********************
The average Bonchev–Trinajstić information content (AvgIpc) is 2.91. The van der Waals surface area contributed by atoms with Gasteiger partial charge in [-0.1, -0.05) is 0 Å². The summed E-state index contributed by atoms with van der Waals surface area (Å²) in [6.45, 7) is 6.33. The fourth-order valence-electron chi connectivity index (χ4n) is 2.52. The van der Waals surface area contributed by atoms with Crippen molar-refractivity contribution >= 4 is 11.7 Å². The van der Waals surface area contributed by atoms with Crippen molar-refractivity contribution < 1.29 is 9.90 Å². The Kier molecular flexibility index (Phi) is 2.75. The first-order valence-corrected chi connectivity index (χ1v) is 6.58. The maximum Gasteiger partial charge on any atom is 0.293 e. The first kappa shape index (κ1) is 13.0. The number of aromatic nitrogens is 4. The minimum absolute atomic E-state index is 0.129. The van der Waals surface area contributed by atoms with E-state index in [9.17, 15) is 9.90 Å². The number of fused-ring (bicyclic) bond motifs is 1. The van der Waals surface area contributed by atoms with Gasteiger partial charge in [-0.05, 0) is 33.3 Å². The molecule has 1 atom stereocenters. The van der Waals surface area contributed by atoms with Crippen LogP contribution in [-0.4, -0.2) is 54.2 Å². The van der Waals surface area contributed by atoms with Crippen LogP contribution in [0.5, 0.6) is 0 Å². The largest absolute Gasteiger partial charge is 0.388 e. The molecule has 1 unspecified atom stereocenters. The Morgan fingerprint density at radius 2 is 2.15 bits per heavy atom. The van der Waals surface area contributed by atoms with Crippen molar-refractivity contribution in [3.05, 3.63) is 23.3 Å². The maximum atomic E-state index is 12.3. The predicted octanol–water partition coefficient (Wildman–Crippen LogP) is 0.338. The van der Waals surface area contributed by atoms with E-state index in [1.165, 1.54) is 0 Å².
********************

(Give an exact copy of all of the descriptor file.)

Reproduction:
The average Bonchev–Trinajstić information content (AvgIpc) is 2.91. The van der Waals surface area contributed by atoms with Gasteiger partial charge in [-0.1, -0.05) is 0 Å². The summed E-state index contributed by atoms with van der Waals surface area (Å²) in [6.45, 7) is 6.33. The fourth-order valence-electron chi connectivity index (χ4n) is 2.52. The van der Waals surface area contributed by atoms with Crippen molar-refractivity contribution >= 4 is 11.7 Å². The van der Waals surface area contributed by atoms with Crippen molar-refractivity contribution < 1.29 is 9.90 Å². The Kier molecular flexibility index (Phi) is 2.75. The first-order valence-corrected chi connectivity index (χ1v) is 6.58. The maximum Gasteiger partial charge on any atom is 0.293 e. The first kappa shape index (κ1) is 13.0. The number of aromatic nitrogens is 4. The minimum absolute atomic E-state index is 0.129. The van der Waals surface area contributed by atoms with E-state index in [9.17, 15) is 9.90 Å². The number of fused-ring (bicyclic) bond motifs is 1. The van der Waals surface area contributed by atoms with Gasteiger partial charge in [-0.05, 0) is 33.3 Å². The molecule has 1 atom stereocenters. The van der Waals surface area contributed by atoms with Crippen LogP contribution in [-0.4, -0.2) is 54.2 Å². The van der Waals surface area contributed by atoms with Crippen LogP contribution in [0.5, 0.6) is 0 Å². The largest absolute Gasteiger partial charge is 0.388 e. The molecule has 1 unspecified atom stereocenters. The Morgan fingerprint density at radius 2 is 2.15 bits per heavy atom. The van der Waals surface area contributed by atoms with Crippen molar-refractivity contribution in [3.05, 3.63) is 23.3 Å². The maximum atomic E-state index is 12.3. The predicted octanol–water partition coefficient (Wildman–Crippen LogP) is 0.338. The van der Waals surface area contributed by atoms with E-state index in [1.165, 1.54) is 0 Å².